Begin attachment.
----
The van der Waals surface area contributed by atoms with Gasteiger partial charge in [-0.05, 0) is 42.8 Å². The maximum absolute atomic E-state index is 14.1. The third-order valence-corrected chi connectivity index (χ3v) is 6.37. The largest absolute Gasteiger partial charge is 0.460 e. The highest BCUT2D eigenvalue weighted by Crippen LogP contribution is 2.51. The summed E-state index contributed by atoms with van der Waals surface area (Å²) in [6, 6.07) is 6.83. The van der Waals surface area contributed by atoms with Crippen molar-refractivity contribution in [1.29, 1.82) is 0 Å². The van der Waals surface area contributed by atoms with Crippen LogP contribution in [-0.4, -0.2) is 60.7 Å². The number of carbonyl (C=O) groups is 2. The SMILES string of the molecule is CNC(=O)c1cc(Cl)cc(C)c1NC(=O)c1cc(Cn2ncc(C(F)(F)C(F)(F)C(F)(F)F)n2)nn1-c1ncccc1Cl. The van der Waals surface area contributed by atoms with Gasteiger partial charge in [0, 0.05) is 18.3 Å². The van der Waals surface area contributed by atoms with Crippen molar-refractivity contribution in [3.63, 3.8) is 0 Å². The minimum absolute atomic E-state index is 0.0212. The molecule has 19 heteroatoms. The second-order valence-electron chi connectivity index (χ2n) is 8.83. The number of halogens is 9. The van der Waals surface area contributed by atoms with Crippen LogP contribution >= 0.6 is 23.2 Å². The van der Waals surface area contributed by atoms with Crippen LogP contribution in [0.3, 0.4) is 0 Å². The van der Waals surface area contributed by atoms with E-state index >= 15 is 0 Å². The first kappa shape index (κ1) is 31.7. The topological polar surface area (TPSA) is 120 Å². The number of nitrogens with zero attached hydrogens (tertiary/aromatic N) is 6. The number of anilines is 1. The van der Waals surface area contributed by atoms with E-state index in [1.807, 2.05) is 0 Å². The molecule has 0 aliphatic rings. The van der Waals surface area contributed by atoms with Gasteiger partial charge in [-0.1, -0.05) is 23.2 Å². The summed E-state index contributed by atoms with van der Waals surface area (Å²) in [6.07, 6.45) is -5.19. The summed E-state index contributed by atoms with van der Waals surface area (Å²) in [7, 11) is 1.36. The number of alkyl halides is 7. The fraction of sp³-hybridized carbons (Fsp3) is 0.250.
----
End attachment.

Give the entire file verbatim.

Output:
The van der Waals surface area contributed by atoms with Gasteiger partial charge in [-0.05, 0) is 42.8 Å². The maximum absolute atomic E-state index is 14.1. The third-order valence-corrected chi connectivity index (χ3v) is 6.37. The largest absolute Gasteiger partial charge is 0.460 e. The highest BCUT2D eigenvalue weighted by Crippen LogP contribution is 2.51. The summed E-state index contributed by atoms with van der Waals surface area (Å²) in [6, 6.07) is 6.83. The van der Waals surface area contributed by atoms with Crippen molar-refractivity contribution in [1.29, 1.82) is 0 Å². The van der Waals surface area contributed by atoms with Crippen LogP contribution in [-0.4, -0.2) is 60.7 Å². The number of carbonyl (C=O) groups is 2. The SMILES string of the molecule is CNC(=O)c1cc(Cl)cc(C)c1NC(=O)c1cc(Cn2ncc(C(F)(F)C(F)(F)C(F)(F)F)n2)nn1-c1ncccc1Cl. The van der Waals surface area contributed by atoms with Gasteiger partial charge in [0, 0.05) is 18.3 Å². The van der Waals surface area contributed by atoms with Crippen molar-refractivity contribution in [3.63, 3.8) is 0 Å². The minimum absolute atomic E-state index is 0.0212. The molecule has 19 heteroatoms. The second-order valence-electron chi connectivity index (χ2n) is 8.83. The number of halogens is 9. The van der Waals surface area contributed by atoms with Crippen LogP contribution >= 0.6 is 23.2 Å². The van der Waals surface area contributed by atoms with Crippen LogP contribution in [0.3, 0.4) is 0 Å². The van der Waals surface area contributed by atoms with E-state index >= 15 is 0 Å². The first kappa shape index (κ1) is 31.7. The topological polar surface area (TPSA) is 120 Å². The number of nitrogens with zero attached hydrogens (tertiary/aromatic N) is 6. The number of anilines is 1. The van der Waals surface area contributed by atoms with E-state index in [1.807, 2.05) is 0 Å². The molecule has 0 aliphatic rings. The van der Waals surface area contributed by atoms with Gasteiger partial charge in [-0.1, -0.05) is 23.2 Å². The summed E-state index contributed by atoms with van der Waals surface area (Å²) in [6.07, 6.45) is -5.19. The summed E-state index contributed by atoms with van der Waals surface area (Å²) in [7, 11) is 1.36. The number of alkyl halides is 7. The fraction of sp³-hybridized carbons (Fsp3) is 0.250.